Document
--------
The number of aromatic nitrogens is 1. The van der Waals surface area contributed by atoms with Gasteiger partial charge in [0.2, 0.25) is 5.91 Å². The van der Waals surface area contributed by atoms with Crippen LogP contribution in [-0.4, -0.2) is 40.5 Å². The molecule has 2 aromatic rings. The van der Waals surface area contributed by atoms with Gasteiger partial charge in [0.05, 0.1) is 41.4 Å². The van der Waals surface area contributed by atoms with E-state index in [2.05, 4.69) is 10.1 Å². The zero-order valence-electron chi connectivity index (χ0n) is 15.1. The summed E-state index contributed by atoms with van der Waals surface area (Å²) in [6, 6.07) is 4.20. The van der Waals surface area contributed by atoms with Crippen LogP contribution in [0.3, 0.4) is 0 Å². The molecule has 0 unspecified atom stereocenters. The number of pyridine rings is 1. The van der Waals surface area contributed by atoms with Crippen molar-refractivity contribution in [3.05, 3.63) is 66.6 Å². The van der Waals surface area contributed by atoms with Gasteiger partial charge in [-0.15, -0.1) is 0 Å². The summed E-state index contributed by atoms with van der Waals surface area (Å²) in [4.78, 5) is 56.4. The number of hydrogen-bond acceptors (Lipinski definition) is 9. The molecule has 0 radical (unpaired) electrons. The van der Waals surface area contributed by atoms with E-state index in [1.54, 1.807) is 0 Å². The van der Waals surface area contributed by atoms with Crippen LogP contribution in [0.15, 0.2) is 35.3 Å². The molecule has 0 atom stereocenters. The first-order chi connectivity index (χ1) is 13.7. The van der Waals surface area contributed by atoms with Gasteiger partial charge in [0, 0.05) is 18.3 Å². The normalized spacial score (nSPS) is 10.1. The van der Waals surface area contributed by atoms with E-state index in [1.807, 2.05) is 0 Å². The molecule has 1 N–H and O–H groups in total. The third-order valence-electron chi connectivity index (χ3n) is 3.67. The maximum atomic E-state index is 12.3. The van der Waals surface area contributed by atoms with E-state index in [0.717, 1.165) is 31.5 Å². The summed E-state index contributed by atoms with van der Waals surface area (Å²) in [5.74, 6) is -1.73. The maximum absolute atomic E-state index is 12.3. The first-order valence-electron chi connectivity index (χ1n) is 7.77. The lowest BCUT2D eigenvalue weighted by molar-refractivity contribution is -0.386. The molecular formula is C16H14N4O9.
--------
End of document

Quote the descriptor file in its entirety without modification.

The number of aromatic nitrogens is 1. The van der Waals surface area contributed by atoms with Gasteiger partial charge in [0.2, 0.25) is 5.91 Å². The van der Waals surface area contributed by atoms with Crippen LogP contribution in [-0.4, -0.2) is 40.5 Å². The molecule has 2 aromatic rings. The van der Waals surface area contributed by atoms with Gasteiger partial charge in [0.05, 0.1) is 41.4 Å². The van der Waals surface area contributed by atoms with E-state index in [2.05, 4.69) is 10.1 Å². The zero-order valence-electron chi connectivity index (χ0n) is 15.1. The summed E-state index contributed by atoms with van der Waals surface area (Å²) in [6, 6.07) is 4.20. The van der Waals surface area contributed by atoms with Crippen LogP contribution in [0.3, 0.4) is 0 Å². The molecule has 0 unspecified atom stereocenters. The number of pyridine rings is 1. The van der Waals surface area contributed by atoms with Crippen molar-refractivity contribution in [3.05, 3.63) is 66.6 Å². The van der Waals surface area contributed by atoms with Gasteiger partial charge in [-0.15, -0.1) is 0 Å². The summed E-state index contributed by atoms with van der Waals surface area (Å²) in [4.78, 5) is 56.4. The number of hydrogen-bond acceptors (Lipinski definition) is 9. The molecule has 0 radical (unpaired) electrons. The van der Waals surface area contributed by atoms with E-state index in [1.54, 1.807) is 0 Å². The van der Waals surface area contributed by atoms with Crippen LogP contribution in [0.15, 0.2) is 35.3 Å². The molecule has 0 atom stereocenters. The first-order chi connectivity index (χ1) is 13.7. The van der Waals surface area contributed by atoms with Gasteiger partial charge in [0, 0.05) is 18.3 Å². The normalized spacial score (nSPS) is 10.1. The van der Waals surface area contributed by atoms with E-state index in [1.807, 2.05) is 0 Å². The molecule has 1 N–H and O–H groups in total. The third-order valence-electron chi connectivity index (χ3n) is 3.67. The maximum atomic E-state index is 12.3. The van der Waals surface area contributed by atoms with E-state index in [0.717, 1.165) is 31.5 Å². The summed E-state index contributed by atoms with van der Waals surface area (Å²) in [5.74, 6) is -1.73. The maximum absolute atomic E-state index is 12.3. The first-order valence-electron chi connectivity index (χ1n) is 7.77. The lowest BCUT2D eigenvalue weighted by molar-refractivity contribution is -0.386. The molecular formula is C16H14N4O9.